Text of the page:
To be fair, we can forgive some of these turn signal foibles, as we've committed them ourselves in the past. Since so many of the cars on the road here were converted from right hand drive to left hand drive (Japanese imports coming in through Chile), the position of where the turn signal is next to the steering wheel is also off. I've been a culprit of intending to signal a turn, and accidentally turned on my wipers instead... more often than I'd like to admit.

Bad signal users can be found around the world, but here in Paraguay they outnumber the good ones by a long shot.

Turning can be initiated from any lane (done with or without signals)

Someone needs to turn left? Apparently they can do it from the right lane! Need to turn right? Do it from the left lane!

Always keep your head on a swivel, and assume the worst. Be aware that at anytime, cars in front of you can and will do something stupid. Doesn't matter if they're civilian cars, police cars, buses, or motorcycles... always be alert!

Green lights mean two way streets turn into one way streets

Remember, driving in Paraguay isn't just about getting from point A to point B. You're going to need to use your psychic powers to assess everyone around you to guess what they're going to do next. So with that in mind, you may need to think ahead to guess where other drivers might be, even if you can't see them.

On certain roads with or without staggered lights, impatient drivers will turn the oncoming traffic lane into a free-for-all mad dash to make it through the light.

Basically, if there are no cars coming in the oncoming lane (or if they are a certain distance away), drivers will zip into the oncoming lane and try to pass the suckers who stayed in their assigned lane on the left. The result is a rush to make it through the green light to make their left turn or simply get ahead of the cars in front of them.

At times, these cars rushing the green light have misjudged their opportunity and meet head-on with a car and have to quickly re-enter their appropriate lane. That said, we've never actually seen an accident result from this type of green light game of chicken... but they're inevitable.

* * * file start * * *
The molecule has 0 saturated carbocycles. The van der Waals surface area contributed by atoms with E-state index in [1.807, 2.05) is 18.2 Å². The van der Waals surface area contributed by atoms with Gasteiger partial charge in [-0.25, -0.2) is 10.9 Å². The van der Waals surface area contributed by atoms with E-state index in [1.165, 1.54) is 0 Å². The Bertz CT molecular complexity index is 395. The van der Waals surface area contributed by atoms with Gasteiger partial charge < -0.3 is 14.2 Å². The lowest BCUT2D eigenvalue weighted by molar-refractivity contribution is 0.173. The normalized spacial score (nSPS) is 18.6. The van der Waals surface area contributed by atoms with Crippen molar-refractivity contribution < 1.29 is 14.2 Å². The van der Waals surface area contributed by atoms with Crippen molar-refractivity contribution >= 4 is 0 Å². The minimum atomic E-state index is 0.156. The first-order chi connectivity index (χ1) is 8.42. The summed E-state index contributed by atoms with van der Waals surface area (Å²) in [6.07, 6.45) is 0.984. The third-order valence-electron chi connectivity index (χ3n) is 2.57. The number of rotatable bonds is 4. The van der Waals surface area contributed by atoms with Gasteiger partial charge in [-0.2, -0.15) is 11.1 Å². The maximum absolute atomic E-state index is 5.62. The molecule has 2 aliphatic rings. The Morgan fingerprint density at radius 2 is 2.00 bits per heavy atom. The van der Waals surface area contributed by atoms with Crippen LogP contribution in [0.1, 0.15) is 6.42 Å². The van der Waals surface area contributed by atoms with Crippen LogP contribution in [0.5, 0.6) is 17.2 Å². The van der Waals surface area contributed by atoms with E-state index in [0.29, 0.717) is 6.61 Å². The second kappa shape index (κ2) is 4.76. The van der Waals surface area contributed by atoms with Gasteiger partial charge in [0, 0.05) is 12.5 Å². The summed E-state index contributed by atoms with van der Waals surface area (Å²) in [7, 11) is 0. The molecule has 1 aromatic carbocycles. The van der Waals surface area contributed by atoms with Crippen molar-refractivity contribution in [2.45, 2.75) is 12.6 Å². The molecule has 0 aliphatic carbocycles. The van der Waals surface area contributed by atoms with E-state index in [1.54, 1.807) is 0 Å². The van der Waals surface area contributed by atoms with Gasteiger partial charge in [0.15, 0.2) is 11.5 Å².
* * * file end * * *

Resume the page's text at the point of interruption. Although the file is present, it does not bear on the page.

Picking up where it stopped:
Driving on sidewalks or shoulders can get you to your destination faster

Any time you leave what you believe to be a safe amount of space around your car, you are in danger of being passed.

Even if going a reasonable speed down a single-lane, pothole-filled road, you are not going to be traveling fast enough for some drivers.

Even if there is no space ahead of you, someone may try to edge themselves in front.

What we've yet to fully understand is why for these impatient drivers getting to their destination 10 seconds early makes any difference at all. Given the amount of times we've been made to wait by Paraguayans, we can't put our finger on what these dangerous liberties being taken by scary drivers actually achieves.  

Colectivos (buses) always have the right of way... even when they don't

One of the first things that newcomer will notice when they come to Paraguay are the ornately decorated buses that fill the streets. The second thing they'll notice, are all the scratches and dents on those same buses.

Sadly, just because the drivers have obtained a licence to drive these 10-tonne machines, does not mean that they are good drivers or that they care about keeping their bus in good condition.

In an almost insane act of defiance, these buses will constantly and spontaneously change lanes, stop, pull over, cross intersections, and run red lights, and always without checking to see if there are cars in their way.

And we don't use the term insane lightly here; Some of these colectivo drivers were disturbed enough to literally crucify themselves for their job. 

If you find yourself driving near one of these beasts, just get out of their way as fast as you can. When on driving on major thoroughfares like Avenida Eusebio Ayala, you will likely find yourself boxed in at some point by multiple buses. Best plan is to just wait for your opportunity and get the hell out of their way as soon as possible. Or better yet, use side streets.

Motos have the unique ability to make new traffic lanes

As long as there is space, either between you and another car or between you and the shoulder, a moto will find its way there. Utilize your mirrors and shoulder checks, as you never know when a moto will sneak up on you.

Watch out for drivers of Hillux trucks and new Mercedes SUVs

And finally, beware these makes of cars. Drivers of these vehicles just seem to be the worst offenders. Driving too fast, passing on residential streets and, in general, a complete disregard for anyone else on the road. Seriously... be on your toes.